A trio of Wall Street analysts offer their takeaways after a first day of meetings and sessions at Solar Power International (SPI). Common themes: Optimism for US and China demand, prices still falling, no capacity expansions, and a telling example of supply-chain pushback on one major solar firm.
October 19, 2011 – A trio of Wall Street analysts offer their takeaways after a first day of meetings and sessions at Solar Power International (SPI). Common themes: Optimism for US and China demand, prices still falling, no capacity expansions, and a telling example of supply-chain pushback on one major solar firm.
Companies are optimistic about US demand in 2012, and think current estimates are too conservative, reports Credit Suisse’s Satya Kumar. 3Q11 demand was “very weak,” although German demand has been picking up in October. “Solar companies are still relatively cautious about demand trends in Europe but more bullish about demand in the US and China,” agreed Deutsche Bank’s Vishal Shah. “Most solar companies expect US demand to take-off.” Chinese demand continues to improve, heading toward 1.5GW in 2011 and 3-5GW in 2012, Kumar says.
Purchases are being postponed because of pricing declines, says Kumar, citing multiple companies as sources. They think pricing declines will flatten out in 2012 and eventually drive demand elasticity. A -40% dropoff for panels hasn’t yet been enough to “meaningfully” pick up end-demand in Europe (financing has been a factor in Italy).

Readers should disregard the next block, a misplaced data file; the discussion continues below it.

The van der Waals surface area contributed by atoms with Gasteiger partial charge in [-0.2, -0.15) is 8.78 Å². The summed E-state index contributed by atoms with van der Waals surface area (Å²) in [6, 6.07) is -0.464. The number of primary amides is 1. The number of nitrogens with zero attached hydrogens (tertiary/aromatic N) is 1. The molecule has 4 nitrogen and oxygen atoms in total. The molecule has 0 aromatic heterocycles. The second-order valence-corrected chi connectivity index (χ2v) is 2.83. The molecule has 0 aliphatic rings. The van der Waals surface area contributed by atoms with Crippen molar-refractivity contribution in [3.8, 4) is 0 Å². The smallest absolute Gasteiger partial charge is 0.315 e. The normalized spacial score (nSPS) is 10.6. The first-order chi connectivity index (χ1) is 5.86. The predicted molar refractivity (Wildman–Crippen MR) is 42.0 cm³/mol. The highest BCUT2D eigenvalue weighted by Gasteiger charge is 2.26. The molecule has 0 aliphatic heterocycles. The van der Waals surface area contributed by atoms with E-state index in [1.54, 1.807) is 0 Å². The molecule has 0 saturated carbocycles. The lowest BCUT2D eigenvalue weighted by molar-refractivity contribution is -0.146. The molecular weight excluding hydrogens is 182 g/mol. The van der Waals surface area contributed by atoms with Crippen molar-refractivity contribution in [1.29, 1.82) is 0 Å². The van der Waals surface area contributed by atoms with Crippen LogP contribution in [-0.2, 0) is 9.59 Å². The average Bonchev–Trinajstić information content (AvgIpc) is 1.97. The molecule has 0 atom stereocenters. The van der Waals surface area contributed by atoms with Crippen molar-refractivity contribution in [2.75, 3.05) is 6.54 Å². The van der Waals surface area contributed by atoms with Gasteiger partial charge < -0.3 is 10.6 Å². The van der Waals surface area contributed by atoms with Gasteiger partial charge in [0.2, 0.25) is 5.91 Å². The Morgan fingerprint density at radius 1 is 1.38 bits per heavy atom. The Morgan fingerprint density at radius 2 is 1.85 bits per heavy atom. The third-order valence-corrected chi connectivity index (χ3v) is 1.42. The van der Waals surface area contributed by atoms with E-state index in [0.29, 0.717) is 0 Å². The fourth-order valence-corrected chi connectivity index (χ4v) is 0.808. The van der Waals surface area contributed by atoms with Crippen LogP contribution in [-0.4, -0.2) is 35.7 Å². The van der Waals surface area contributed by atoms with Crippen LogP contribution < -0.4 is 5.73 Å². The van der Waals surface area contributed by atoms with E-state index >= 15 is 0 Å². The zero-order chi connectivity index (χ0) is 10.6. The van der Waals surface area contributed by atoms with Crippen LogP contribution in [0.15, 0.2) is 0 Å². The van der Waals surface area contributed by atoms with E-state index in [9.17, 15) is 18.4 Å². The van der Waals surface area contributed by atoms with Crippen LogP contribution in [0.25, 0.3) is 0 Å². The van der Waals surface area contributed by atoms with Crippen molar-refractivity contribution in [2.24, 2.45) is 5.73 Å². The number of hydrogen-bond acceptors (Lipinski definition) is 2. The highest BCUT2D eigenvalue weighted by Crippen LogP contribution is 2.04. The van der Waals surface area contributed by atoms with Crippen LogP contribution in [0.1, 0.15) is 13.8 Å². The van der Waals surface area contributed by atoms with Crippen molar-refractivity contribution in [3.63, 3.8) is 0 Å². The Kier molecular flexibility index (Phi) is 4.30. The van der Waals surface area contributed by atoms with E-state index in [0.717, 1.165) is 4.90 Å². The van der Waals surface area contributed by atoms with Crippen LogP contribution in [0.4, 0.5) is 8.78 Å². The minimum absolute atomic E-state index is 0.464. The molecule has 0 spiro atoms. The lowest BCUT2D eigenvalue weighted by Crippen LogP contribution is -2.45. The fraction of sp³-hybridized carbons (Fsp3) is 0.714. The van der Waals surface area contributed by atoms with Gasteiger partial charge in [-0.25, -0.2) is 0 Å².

So where and when is the trough, from which the industry can expect that demand elasticity? Not until companies cut production through late 4Q11 and into 1Q12 — and only when more consolidation occurs among Tier 1 and Tier 2-3 companies, something that “has not yet started to occur,” Kumar says.
Pricing visibility is notoriously short-term (“on a week by week basis,” says Kumar) and not an overall gauge (Tier 1 Chinese companies only have visibility for a small percentage of contracts, says Shah). That said, the analysts offer the following insights:
– Polysilicon: Poly prices have “approached” $35/kg (Tier 1 non-Chinese suppliers), Kumar says, and most poly-Si contracts are being negotiated down with some exceptions (e.g. Wacker) holding the line due to prepayments and more favorable mix. (Yingli Green Energy lists a $35-$40 range, says Kumar.) He still claims poly spot prices will touch $25/kg by year’s end, as production winds down in late November due to a seasonal demand dropoff.